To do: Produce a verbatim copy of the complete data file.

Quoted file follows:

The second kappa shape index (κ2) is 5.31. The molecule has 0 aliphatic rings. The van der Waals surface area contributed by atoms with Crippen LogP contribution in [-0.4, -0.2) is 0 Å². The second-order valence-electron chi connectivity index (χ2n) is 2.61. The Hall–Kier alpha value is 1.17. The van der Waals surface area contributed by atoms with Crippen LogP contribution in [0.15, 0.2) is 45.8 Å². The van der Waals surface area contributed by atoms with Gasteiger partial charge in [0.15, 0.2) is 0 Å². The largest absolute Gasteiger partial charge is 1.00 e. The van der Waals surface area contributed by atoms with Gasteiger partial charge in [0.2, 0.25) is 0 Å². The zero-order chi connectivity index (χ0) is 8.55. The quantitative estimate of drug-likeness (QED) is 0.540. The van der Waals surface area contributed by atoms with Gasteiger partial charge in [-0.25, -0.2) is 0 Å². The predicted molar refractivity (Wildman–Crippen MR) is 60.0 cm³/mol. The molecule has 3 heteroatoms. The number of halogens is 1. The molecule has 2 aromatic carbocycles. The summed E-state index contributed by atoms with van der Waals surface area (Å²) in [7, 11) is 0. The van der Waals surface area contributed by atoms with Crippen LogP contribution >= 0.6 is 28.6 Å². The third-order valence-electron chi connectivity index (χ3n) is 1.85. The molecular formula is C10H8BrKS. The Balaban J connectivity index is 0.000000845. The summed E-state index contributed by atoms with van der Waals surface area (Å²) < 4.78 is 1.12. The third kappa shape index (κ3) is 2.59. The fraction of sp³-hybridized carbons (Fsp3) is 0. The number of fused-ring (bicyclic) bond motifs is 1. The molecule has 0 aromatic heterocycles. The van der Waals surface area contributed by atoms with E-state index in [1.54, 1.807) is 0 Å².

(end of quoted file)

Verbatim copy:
The second kappa shape index (κ2) is 5.31. The molecule has 0 aliphatic rings. The van der Waals surface area contributed by atoms with Crippen LogP contribution in [-0.4, -0.2) is 0 Å². The second-order valence-electron chi connectivity index (χ2n) is 2.61. The Hall–Kier alpha value is 1.17. The van der Waals surface area contributed by atoms with Crippen LogP contribution in [0.15, 0.2) is 45.8 Å². The van der Waals surface area contributed by atoms with Gasteiger partial charge in [0.15, 0.2) is 0 Å². The largest absolute Gasteiger partial charge is 1.00 e. The van der Waals surface area contributed by atoms with Gasteiger partial charge in [0.2, 0.25) is 0 Å². The zero-order chi connectivity index (χ0) is 8.55. The quantitative estimate of drug-likeness (QED) is 0.540. The van der Waals surface area contributed by atoms with Gasteiger partial charge in [-0.25, -0.2) is 0 Å². The predicted molar refractivity (Wildman–Crippen MR) is 60.0 cm³/mol. The molecule has 3 heteroatoms. The number of halogens is 1. The molecule has 2 aromatic carbocycles. The summed E-state index contributed by atoms with van der Waals surface area (Å²) in [7, 11) is 0. The van der Waals surface area contributed by atoms with Crippen LogP contribution >= 0.6 is 28.6 Å². The third-order valence-electron chi connectivity index (χ3n) is 1.85. The molecular formula is C10H8BrKS. The Balaban J connectivity index is 0.000000845. The summed E-state index contributed by atoms with van der Waals surface area (Å²) < 4.78 is 1.12. The third kappa shape index (κ3) is 2.59. The fraction of sp³-hybridized carbons (Fsp3) is 0. The number of fused-ring (bicyclic) bond motifs is 1. The molecule has 0 aromatic heterocycles. The van der Waals surface area contributed by atoms with E-state index in [1.54, 1.807) is 0 Å².